AQ 297 = VACUOUS TRUTH = THE CHAOS RAMPANT = HERMETIC MARRIAGE
AQ 408 = INTUITIONISTIC LOGIC = SPINOZA'S PARALLELISM
Informally, a logical statement is vacuously true if it is true but doesn't say anything; examples are statements of the form "everything with property A also has property B", where there is nothing with property A. It is tempting to dismiss this concept as vacuous or silly. It does, however, have useful applications. One example is the empty product -- the fact that the result of multiplying no numbers at all is 1 -- which is useful in a variety of mathematical fields including probability theory, combinatorics, and power series. The eminent mathematician Gian-Carlo Rota speaking before an audience of perhaps 1000 mathematicians in Baltimore in January 1998, stated that physicists in particular like to dismiss this idea as ivory-towerish (Rota's rhetorical style often used exaggeration and hyperbole), and mentioned as an example that the elementary symmetric polynomial in no variables at all is 1. Then he went on to say that this led to the remarkable discovery that the Euler characteristic is actually one of the finitely additive "measures" treated in Hadwiger's theorem, so that "pure" mathematicians who attach importance to this kind of "vacuity" have the last laugh.
Vacuous truth should be compared to tautology, with which it is sometimes conflated.
In logic, a tautology is a statement which is true by its own definition, and is therefore fundamentally uninformative. Logical tautologies use circular reasoning within an argument or statement. A logical tautology is a statement that is true regardless of the truth values of its parts. For example, the statement "All crows are either black, or they are not black," is a tautology, because it is true no matter what color crows are. As a humorous example, tautology is famously defined as "that which is tautological". (That definition is, of course, tautological.) In a more realistic example, if a biologist were to define "fit" in the phrase "survival of the fittest" as "more likely to survive", a tautology would have been formed.
Vacuous truth is usually applied in classical logic, which in particular is two-valued ... However, vacuous truth also appears in, for example, intuitionistic logic.
Intuitionistic logic, or constructivist logic, is the logic used in mathematical intuitionism and other forms of mathematical constructivism. Roughly speaking, "intuitionism" holds that logic and mathematics are "constructive" mental activities. That is, they are not analytic activities wherein deep properties of existence are revealed and applied. Instead, logic and mathematics are the application of internally consistent methods to realize more complex mental constructs (really, a kind of game). In a stricter sense, intuitionistic logic can be investigated as a very concrete and formal kind of mathematical logic. While it may be argued whether such a formal calculus really captures the philosophical aspects of intuitionism, it has properties which are also quite useful from a practical point of view.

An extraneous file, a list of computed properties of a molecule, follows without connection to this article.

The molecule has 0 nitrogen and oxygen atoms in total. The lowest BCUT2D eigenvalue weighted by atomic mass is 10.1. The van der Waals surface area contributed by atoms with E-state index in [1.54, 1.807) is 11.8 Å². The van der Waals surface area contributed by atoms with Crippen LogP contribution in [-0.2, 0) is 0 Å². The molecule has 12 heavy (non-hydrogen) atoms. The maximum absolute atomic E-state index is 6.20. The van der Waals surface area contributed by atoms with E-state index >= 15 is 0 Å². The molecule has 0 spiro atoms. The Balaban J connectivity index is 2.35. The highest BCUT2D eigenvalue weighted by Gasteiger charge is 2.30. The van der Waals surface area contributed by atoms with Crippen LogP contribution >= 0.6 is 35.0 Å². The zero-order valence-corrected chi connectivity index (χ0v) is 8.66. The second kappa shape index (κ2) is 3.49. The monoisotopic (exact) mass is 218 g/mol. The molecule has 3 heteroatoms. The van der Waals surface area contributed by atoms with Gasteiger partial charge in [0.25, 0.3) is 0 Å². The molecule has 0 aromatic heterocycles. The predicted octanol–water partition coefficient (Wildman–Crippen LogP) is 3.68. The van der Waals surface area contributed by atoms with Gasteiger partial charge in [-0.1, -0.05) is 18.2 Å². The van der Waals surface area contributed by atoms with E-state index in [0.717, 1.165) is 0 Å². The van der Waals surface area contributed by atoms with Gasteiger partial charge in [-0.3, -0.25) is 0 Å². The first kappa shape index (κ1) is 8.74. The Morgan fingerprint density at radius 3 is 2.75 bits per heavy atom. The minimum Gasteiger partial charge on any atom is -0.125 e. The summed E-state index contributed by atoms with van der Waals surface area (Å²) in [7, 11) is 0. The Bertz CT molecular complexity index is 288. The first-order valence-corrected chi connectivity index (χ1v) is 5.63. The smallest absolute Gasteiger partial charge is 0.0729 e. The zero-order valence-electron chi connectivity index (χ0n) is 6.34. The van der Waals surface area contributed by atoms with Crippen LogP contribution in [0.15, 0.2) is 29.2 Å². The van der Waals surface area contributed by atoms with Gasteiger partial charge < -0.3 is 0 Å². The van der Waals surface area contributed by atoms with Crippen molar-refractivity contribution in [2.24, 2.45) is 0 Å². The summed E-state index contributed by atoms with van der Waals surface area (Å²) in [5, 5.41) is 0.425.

In intuitionistic logic, epistemologically unclear steps in proofs are forbidden. In classical logic, a formula — say, A — asserts that A is true in an abstract sense. In intuitionistic logic, a formula is only considered to be true if it can be proved. As an example of this difference, law of excluded middle, while classically valid, is not intuitionistically valid, because, in a logical calculus that allows it, it's possible to argue P ∨ ¬P without knowing which one specifically is the case.
This is fine if one assumes that the law of the excluded middle is some kind of subtle truth inherent in the nature of being; but if the validity of a mental construct is entirely dependent upon its coherence with its context (the mind), then epistemological opacity is, in effect, cheating. In intuitionistic logic, it is not permitted to assert a disjunction such as P ∨ ¬P without also being able to say specifically which one is true. More generally, the formula P ∨ ¬P is not a theorem of intuitionistic logic as it is of classical logic. In classical logic, P ∨ ¬P means that one of P or ¬P is true; in intuitionistic logic, P ∨ ¬P means that one of P or ¬P can be proved, which is a much stronger statement, and which might not always be the case.
Intuitionistic logic substitutes justification for truth in its logical calculus. Instead of a deterministic, bivalent truth assignment scheme, it allows for a third, indeterminate truth value. A proposition may be provably justified, or provably not justified, or undetermined. The logical calculus preserves justification, rather than truth, across transformations yielding derived propositions.